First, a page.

When Two Adjectives Go Walking…

As I wrote in my last post, I’ve spent a fair bit of time this past week over at Critique Circle reading and commenting on various stories posted there. Of course this brings thoughts about improving one’s writing — which will now spill into this post.

I’ve posted my own story and gotten seven critiques. WONDERFUL! Being critiqued has been good for me. For one thing, I’ve had to go back to grammar books and other published authors to study up on the acceptable use of commas. Tricky little things. When it comes to separating clauses, there seems to be no uniform rule of, “Yes, one here,” or “No, none there.”

One of the things I often note in my critiques is the overuse and/or duplication of adjectives. Some genres tolerate more descriptive adjectives than others, but I do like the advice I once heard from some well known writer:
“Imagine you’re buying your story words for $1 each. You won’t want to buy more than you need.”

If you had to pay for words, you’d want to make sure each word is doing its job. You won’t want to pay for a bunch that need others to lean against because they don’t say enough on their own.

Mark Twain: “When you see an adjective, kill it.”

I’ve modified this bloodthirsty ink-thirsty version and adopted this maxim:
“When two adjectives go walking, flatten one.”
A little less gruesome, don’t you think?

Last year my husband enrolled in the Jerry Jenkins School of Writing and we both benefited from his lessons on “Becoming a Ferocious Self-Editor.” He gives demonstrations along with explanations, taking the first page of someone’s story and hacking it to pieces showing how it can be tightened.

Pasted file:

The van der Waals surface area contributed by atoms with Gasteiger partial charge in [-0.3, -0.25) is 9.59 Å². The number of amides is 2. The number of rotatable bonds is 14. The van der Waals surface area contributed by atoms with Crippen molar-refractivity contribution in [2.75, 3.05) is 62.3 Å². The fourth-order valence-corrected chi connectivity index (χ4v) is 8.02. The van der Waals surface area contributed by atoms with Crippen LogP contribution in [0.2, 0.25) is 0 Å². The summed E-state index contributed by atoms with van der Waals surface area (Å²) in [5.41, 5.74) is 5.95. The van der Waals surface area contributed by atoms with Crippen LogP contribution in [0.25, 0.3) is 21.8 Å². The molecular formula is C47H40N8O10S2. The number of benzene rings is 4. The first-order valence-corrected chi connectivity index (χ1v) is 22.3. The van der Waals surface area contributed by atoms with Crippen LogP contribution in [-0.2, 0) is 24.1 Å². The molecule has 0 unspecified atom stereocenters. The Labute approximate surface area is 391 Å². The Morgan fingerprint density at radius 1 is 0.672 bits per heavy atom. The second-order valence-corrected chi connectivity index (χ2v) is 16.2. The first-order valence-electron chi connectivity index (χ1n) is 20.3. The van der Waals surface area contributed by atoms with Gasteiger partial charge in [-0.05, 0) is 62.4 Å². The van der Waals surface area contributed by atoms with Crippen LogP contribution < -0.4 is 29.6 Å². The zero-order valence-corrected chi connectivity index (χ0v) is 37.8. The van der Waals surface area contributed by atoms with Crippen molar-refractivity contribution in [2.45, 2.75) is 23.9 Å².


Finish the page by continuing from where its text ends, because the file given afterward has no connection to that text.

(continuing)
When it comes to adjectives, he quotes another writing guru — sorry, I forget who — saying: “One plus one equals one-half.”
The idea being: when you use two adjectives, you weaken the effectiveness of both. Choose the most powerful and cut the other.

For example: The neat, tidy little cottage sat at the edge of a tenebrous, spooky forest.
I’d go with tidy, which means neat. A cottage is automatically little, so cut that, too.
Tenebrous means dark or murky — and dark murky places usually are spooky. Spooky places are usually dark and shadowy. Pick one or the other — preferably the one most people will understand.

Tom was a pompous, dictatorial boss who loved nothing better than ordering his cowering underlings around.
Dictatorial means ordering others around. Don’t throw this word away, though. Chances are, it will fit in nicely elsewhere.

Raiva was a loquacious chatterbox, always running on at the mouth.”
Here you have not only and adjective repeating the noun, but an adverb clause saying the same thing.
I’ve cut loquacious. Erudites like big, fancy words but the average reader may get a bit (cut qualifiers, too) ticked off if they have to stop and look up loquacious in the dictionary. A few fancies may be okay, but don’t make a practice of throwing in humongous, supposedly-impressive words.

I just read a piece which included the word pulchritudinous. My first thought was “ornery” but I decided to look it up and be sure. According to vocabulary.com:
“Even though it looks (and sounds) like it would describe a disease or a bad attitude, pulchritudinous actually describes a person of breathtaking, heartbreaking…beauty.”

Most readers will guess. They’ll read “Joe had a contentious nature.” And they’ll think, hmm… Sounds like content. Must be Joe’s easy-going.” If you do use an unusual word, give the reader a clue in the context.